No Spring Chicken #2
The Aliens can take me now. I no longer fear their probes.

As you may recall, from my last missive about aging ("No Spring Chicken"), I was left with a number of choices on dealing with the enlarged prostate. I selected the "Cool Wave" treatment, wherein the prostate is microwaved for 40 minutes to reduce its size. Well, this led to a number of events.

First, they have to map the prostate via MRI to insure the wave they generate matches only the prostate, not other organs you don't want reduced. Now, with the placement of the prostate there are several key items to avoid. So as I am going in for that mapping I was wondering how that MRI would be done. From the front? The side? Wouldn't the hip bones be in the way? The back? Wouldn't the spine be in the way? Surprise! They insert the MRI scanner. Into the larger of the available orifices, fortunately. I knew I had figured wrong when he got out the KY Jelly. Sigh. A modicum more dignity goes down the drain.

So, the day comes for the actual procedure and it isn't the trifecta, but it is the daily double. They put a sensor up the lower GI to make sure they get the actual microwave generator in the correct location, then they put the wave generator up the urethra. An old gum commercial song is playing in my head. Admittedly I was on valium, so not really paying the closest of attention, but it seems to me that the sensor was a rather large device (I'm thinking ~3/4" diameter and 2 feet long, but not all of it was inserted). Then they cook you for 40 minutes. Oh, and the only thing you should feel is that the end of your penis may get warm, so they offer you an ice pack if it does. Yes, I took it part way through. Melted the ice completely before they were done, too. In for a penny, in for a pound, so I was pretty stoical about this and was reading my book (what else are you going to do?) and the doctor and the technician running the machinery decided I was the calmest patient they had ever had while performing this particular procedure. Well, the timer goes off and they shut things down, then remove the probes and insert the catheter (supposed to stay for 5 days). Oh, joy. There are five specific medications for this operation. One for the pain (Oxycodone), one for the burning sensation (there was quite a bit of that), one for the muscle spasms (quite painful with a catheter in), one for possible infections (antibiotic started the previous day) and valium to relax me for the procedure itself. The medicine for the burning also discolors the urine - bright orange, real orange, makes life-jackets look pale orange. Two flushes later the toilet water is still yellow like you hadn't flushed at all orange. Oh, and that orange stains. Won't come out. No matter what. Well, guess what happens when you have a muscle spasm with a catheter in? It over pressurizes and squeezes some around the catheter so you have some leaky drips (bright orange). Ah, the joys...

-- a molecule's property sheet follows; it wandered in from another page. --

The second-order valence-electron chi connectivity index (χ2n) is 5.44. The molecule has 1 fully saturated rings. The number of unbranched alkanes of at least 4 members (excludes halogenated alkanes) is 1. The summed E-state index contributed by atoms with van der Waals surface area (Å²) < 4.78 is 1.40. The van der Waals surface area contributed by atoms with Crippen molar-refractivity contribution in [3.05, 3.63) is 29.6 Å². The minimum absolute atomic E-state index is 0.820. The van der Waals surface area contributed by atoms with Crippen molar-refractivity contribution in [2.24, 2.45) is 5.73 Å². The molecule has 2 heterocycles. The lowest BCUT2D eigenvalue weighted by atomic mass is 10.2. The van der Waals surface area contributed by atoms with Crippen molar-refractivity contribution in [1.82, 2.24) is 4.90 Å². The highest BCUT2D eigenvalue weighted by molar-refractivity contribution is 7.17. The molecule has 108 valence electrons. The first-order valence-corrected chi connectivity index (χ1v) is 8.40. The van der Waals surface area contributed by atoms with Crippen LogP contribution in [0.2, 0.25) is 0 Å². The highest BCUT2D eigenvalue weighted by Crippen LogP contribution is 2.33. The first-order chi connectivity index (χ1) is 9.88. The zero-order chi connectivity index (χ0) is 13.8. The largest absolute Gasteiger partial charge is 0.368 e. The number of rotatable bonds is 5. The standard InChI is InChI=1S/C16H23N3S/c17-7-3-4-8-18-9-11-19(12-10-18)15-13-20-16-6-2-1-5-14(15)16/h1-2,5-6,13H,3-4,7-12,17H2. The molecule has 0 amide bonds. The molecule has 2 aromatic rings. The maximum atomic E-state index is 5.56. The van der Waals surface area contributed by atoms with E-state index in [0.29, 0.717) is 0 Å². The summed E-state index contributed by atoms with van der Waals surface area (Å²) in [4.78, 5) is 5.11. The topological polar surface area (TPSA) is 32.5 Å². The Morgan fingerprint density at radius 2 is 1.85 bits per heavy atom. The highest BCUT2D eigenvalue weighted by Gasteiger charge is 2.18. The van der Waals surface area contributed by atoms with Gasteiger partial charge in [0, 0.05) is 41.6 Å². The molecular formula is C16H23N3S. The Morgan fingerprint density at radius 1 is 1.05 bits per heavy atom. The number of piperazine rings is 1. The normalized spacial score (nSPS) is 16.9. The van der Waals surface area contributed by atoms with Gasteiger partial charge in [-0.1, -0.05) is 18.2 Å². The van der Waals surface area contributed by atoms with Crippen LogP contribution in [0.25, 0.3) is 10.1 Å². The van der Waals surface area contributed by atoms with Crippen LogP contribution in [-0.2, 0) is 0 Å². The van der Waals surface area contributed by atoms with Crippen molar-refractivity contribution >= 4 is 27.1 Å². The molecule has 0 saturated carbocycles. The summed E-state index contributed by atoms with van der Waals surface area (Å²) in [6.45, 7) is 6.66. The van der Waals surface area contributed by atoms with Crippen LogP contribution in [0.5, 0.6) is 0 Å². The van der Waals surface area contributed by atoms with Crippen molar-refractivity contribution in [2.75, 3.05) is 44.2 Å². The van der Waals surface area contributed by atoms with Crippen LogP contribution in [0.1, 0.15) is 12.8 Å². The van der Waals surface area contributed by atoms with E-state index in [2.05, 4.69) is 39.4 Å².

Now, just to make sure this experience was no easier than need be, another problem is being handled in parallel. I had a lump in my throat. A swollen lymph node. We couldn't find a reason, since I had had it for 5 weeks by the time the doctor saw it, and no cold in sight. So we did a cat scan and found many of them, but only the one where I could see it. So she sent me in for a biopsy, which was scheduled for the Friday before the Tuesday wave therapy. After a long drive to Federal Way that morning for an 8:20 appointment the ENT doctor looks at it and explains that in a lymph node there is always tissue that looks a bit like cancer, so sticking a needle in and taking a sample won't answer any questions and the only way to tell is to remove the entire mass and study it for composition. Sigh. So we schedule an operation to remove it for next Thursday (two days after the microwave). But while your here, he says, why don't I take a good look at it. So he pokes around outside, looks and pokes around inside my mouth. Then (here it comes again) puts a probe up my nose and runs the little camera down my throat to look at the lump from the inside. Whee!

Now, after the microwave cooks my prostate and I'm wearing a catheter and bag I go in two days later for an operation to remove the lump and guess what? They put something down my throat to keep the airway open because now I *do* have a cold and they don't want me coughing while they are working on me. I don't want it either. Another probe, albeit not so deep, but a lot wider. Sigh. I got even, though. As soon as I woke up in the recovery room I started singing to make sure my vocal cords were undamaged. The nurses were quick to tell Janet when they brought her in to see me in recovery.

Needless to say, I'm a bit wrung out now, which is why I didn't go to the Bainbridge Island Rowing banquet last night and slept most of Friday. I've got an appointment next Thursday with my regular doctor to discuss the results of the biopsy of the lump. I'm really looking forward to that. [I really need that t-shirt that says, "Sarcasm. Just another service I offer!"]

But I must say, it has been a learning experience. Somewhere around here I have photos of the prostate MRI. Swept up and down and side-to-side. I found out just how many things modern medicine can find to put in just how many peculiar places. But it could be worse - they could still be using rectal thermometers, I suppose. I've discovered just how phlegmatic I can be with multiple insertions removing any shred of dignity I might have had or even aspired to. I found the joy of removing my own catheter, and just how much there was inside! Oh, and I discovered what hell on earth is: an erotic dream with a catheter in.

Now I've got to pull myself together today and go sing at the memorial for a dear old friend. That will be a labor of love, though, and more fun than any of the rest of this.

Tom (the aging)